Bitcoin: Bubble to Bedrock? – Part IV
A case could be made that Bitcoin—its rise and fall and rise again—was the payments story of 2013. But in the early stages of 2014, the debate had shifted from volatility and concerns of illegal activity to merchant acceptance and consumer adoption. The demise of the world’s largest Bitcoin exchange, however, brought dormant concerns back to life. Recently, CardNotPresent.com embarked on a three-part series on Bitcoin and its spasmodic progress toward legitimacy. The Mt. Gox meltdown, which happened in the interim, obliges us to extend the series. So, in the spirit of author Douglas Adams, we present Part IV of our trilogy: a look at recent upheaval and whether Bitcoin is undergoing an existential crisis or a bump in the road toward greater adoption.
Part IV – So Long and Thanks for All the Bitcoin?
By D.J. Murphy, Editor-in-Chief, CardNotPresent.com
When this series of articles was conceived nearly two months ago, the environment surrounding Bitcoin was somewhat different than it is now. Mt. Gox’s difficulties were coming to light, but the complete havoc was weeks in the future. Much of the news at the end of 2013 and into 2014 was about the increasing ranks of online retailers willing to accept Bitcoin, despite the publicity around black-market Website Silk Road that trafficked in illegal products paid for by Bitcoins, which was shut down by law enforcement in September. With online discounter Overstock.com leading the way, Bitcoin was beginning to make inroads in repairing a public perception that tended to characterize the cryptocurrency as a refuge for outlaws.
If you are a fledgling currency, however, and your largest exchange stops trading, admits to actions that could only be construed as gross incompetence or outright fraud and declares bankruptcy, hard-won stability tends to vanish quickly.
In one sense, it might seem that Bitcoin is back to square one. Elected officials and law enforcement, sensing an opportunity, are making noises about the current and future legality of the currency. Countries all over the world and many U.S. states are considering regulatory and statutory limits on Bitcoin. And consumers just don’t know what to think.
But, Bitcoin infrastructure and funding in Bitcoin startups is significantly farther along than it was even last fall when the Silk Road debacle cast a temporary shadow on the budding payment method. Powerful financial interests like Internet pioneer Mark Andreesen continue to back Bitcoin companies and the number of ventures trying to leverage the cryptocurrency’s growing popularity are surging.
So, have the events of the past few months—especially the loss or theft of around 850,000 Bitcoins (7 percent of the world’s supply)—irrevocably shaken the faith Bitcoin was painstakingly building? Or has that faith translated into an environment that can shake off Mt. Gox as growing pains?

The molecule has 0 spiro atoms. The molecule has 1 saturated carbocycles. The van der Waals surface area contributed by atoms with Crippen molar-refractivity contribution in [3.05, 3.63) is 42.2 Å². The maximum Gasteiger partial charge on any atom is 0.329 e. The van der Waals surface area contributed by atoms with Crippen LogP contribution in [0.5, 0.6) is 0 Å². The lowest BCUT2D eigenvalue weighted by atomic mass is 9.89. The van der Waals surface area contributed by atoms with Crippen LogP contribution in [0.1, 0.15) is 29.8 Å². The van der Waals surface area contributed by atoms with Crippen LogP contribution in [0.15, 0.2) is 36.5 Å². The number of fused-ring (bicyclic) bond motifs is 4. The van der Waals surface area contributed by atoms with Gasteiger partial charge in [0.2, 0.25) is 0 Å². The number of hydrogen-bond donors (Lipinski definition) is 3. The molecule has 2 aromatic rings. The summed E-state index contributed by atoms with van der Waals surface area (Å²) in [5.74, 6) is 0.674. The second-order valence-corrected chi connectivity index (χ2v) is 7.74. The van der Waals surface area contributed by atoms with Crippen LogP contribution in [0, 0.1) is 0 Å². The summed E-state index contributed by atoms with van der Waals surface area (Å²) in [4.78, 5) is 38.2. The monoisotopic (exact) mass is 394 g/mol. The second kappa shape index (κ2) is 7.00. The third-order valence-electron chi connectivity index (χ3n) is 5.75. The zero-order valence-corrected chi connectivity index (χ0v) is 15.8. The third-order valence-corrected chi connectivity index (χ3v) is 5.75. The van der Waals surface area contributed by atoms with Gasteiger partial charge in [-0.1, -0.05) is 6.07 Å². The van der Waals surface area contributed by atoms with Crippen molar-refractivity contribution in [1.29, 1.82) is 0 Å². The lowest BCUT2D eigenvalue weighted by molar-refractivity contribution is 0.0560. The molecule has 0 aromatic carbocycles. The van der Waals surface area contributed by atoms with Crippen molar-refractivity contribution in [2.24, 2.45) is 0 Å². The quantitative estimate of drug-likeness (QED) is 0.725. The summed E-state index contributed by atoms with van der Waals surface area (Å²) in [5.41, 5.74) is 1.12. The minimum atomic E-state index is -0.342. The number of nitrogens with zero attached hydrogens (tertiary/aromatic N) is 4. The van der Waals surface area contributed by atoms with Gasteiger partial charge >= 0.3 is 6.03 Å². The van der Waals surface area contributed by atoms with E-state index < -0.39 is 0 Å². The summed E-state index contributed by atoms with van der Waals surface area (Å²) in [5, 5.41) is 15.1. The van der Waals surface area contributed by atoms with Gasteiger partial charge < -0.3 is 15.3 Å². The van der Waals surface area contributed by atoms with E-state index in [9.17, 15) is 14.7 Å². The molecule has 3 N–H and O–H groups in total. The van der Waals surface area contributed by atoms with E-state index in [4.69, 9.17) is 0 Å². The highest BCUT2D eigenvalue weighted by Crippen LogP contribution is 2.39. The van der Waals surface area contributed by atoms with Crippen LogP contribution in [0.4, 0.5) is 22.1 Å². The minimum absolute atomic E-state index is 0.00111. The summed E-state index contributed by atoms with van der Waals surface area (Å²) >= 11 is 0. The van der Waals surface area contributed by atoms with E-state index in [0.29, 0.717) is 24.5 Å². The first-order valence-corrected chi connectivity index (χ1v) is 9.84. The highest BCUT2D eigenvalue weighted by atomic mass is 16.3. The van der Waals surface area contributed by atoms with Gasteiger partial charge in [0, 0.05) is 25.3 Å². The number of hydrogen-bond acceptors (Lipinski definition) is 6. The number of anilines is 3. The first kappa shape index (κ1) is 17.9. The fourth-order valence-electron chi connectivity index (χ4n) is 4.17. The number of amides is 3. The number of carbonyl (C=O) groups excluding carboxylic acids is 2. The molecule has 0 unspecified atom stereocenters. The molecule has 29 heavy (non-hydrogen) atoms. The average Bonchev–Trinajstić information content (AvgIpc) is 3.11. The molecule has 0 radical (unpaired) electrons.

Mt. Gox Problems Not Surprising
To anyone who was paying attention, says John McDonnell, CEO of Bitnet Technologies, the downfall of Mt. Gox was widely anticipated. Mistrust of the exchange was very high among Bitcoin enthusiasts, although the extent of the malfeasance or incompetence (it is still unclear which) was not understood.
“The profundity of Mt. Gox’s problems was well concealed, but we’ve been monitoring them, as have pretty much everyone else of importance in the Bitcoin world,” McDonnell says. “No one has been dealing with them for a while except some unfortunate thrill seekers who saw an opportunity to arbitrage.”
McDonnell is referring to a large spread that developed between the value of a Bitcoin on Mt. Gox and the rate offered on most other exchanges. His speculation—along with that of much of the Bitcoin-related industry—is that when Mt. Gox finally became aware that its practically non-existent bookkeeping had resulted in massive losses of Bitcoins and fiat currencies, it artificially inflated the price of Bitcoins to incent people to use the exchange.
“In hindsight, the strange dislocation in price that was going on at Mt. Gox was an intentional effort to draw people into selling Bitcoin there in an effort to bolster their reserves while they looked for an emergency loan. When that didn’t come through, they started to point to the transaction malleability flaw [as cover].”
The Bitcoin community is working hard to frame the recent trouble as a Mt. Gox issue rather than a Bitcoin issue and go back to work raising awareness and adoption. Politicians, however, are not quite as willing to let the matter rest. Many will seize on the issue in the name of consumer protection and attempt to impose new regulation or statutes controlling how—or if—Bitcoin can be used in commerce. The question is whether any resulting laws overwhelm the currency enough to kill it.